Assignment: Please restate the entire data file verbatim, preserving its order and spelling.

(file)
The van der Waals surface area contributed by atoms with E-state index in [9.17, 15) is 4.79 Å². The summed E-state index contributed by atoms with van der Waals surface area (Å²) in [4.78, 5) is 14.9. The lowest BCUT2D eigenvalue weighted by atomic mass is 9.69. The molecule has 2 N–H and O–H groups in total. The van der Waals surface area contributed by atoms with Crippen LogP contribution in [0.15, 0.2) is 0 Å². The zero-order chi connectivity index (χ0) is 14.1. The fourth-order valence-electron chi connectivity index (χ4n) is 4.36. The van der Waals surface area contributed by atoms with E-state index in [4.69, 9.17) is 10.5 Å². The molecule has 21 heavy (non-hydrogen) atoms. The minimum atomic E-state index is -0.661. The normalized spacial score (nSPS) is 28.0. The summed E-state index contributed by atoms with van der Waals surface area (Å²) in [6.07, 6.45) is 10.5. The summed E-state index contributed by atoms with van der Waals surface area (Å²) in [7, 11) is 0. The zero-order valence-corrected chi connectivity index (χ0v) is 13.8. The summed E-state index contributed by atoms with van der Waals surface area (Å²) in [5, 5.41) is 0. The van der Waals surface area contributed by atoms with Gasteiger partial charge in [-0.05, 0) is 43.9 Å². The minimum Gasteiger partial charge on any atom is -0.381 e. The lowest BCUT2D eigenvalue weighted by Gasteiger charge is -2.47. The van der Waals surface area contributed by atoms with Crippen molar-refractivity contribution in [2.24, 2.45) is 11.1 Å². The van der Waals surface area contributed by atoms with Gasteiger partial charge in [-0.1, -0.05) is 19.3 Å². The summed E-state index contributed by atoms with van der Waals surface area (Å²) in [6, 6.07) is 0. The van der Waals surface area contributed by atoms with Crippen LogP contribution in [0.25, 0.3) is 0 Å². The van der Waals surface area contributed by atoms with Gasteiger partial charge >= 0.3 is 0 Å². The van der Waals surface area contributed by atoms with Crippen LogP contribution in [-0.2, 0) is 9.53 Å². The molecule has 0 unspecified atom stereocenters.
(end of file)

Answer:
The van der Waals surface area contributed by atoms with E-state index in [9.17, 15) is 4.79 Å². The summed E-state index contributed by atoms with van der Waals surface area (Å²) in [4.78, 5) is 14.9. The lowest BCUT2D eigenvalue weighted by atomic mass is 9.69. The molecule has 2 N–H and O–H groups in total. The van der Waals surface area contributed by atoms with Crippen LogP contribution in [0.15, 0.2) is 0 Å². The zero-order chi connectivity index (χ0) is 14.1. The fourth-order valence-electron chi connectivity index (χ4n) is 4.36. The van der Waals surface area contributed by atoms with E-state index in [4.69, 9.17) is 10.5 Å². The molecule has 21 heavy (non-hydrogen) atoms. The minimum atomic E-state index is -0.661. The normalized spacial score (nSPS) is 28.0. The summed E-state index contributed by atoms with van der Waals surface area (Å²) in [6.07, 6.45) is 10.5. The summed E-state index contributed by atoms with van der Waals surface area (Å²) in [7, 11) is 0. The zero-order valence-corrected chi connectivity index (χ0v) is 13.8. The summed E-state index contributed by atoms with van der Waals surface area (Å²) in [5, 5.41) is 0. The van der Waals surface area contributed by atoms with Gasteiger partial charge in [-0.05, 0) is 43.9 Å². The minimum Gasteiger partial charge on any atom is -0.381 e. The lowest BCUT2D eigenvalue weighted by Gasteiger charge is -2.47. The van der Waals surface area contributed by atoms with Crippen molar-refractivity contribution in [2.24, 2.45) is 11.1 Å². The van der Waals surface area contributed by atoms with Gasteiger partial charge in [-0.1, -0.05) is 19.3 Å². The summed E-state index contributed by atoms with van der Waals surface area (Å²) in [6, 6.07) is 0. The van der Waals surface area contributed by atoms with Crippen LogP contribution in [0.25, 0.3) is 0 Å². The van der Waals surface area contributed by atoms with Gasteiger partial charge >= 0.3 is 0 Å². The van der Waals surface area contributed by atoms with Crippen LogP contribution in [-0.2, 0) is 9.53 Å². The molecule has 0 unspecified atom stereocenters.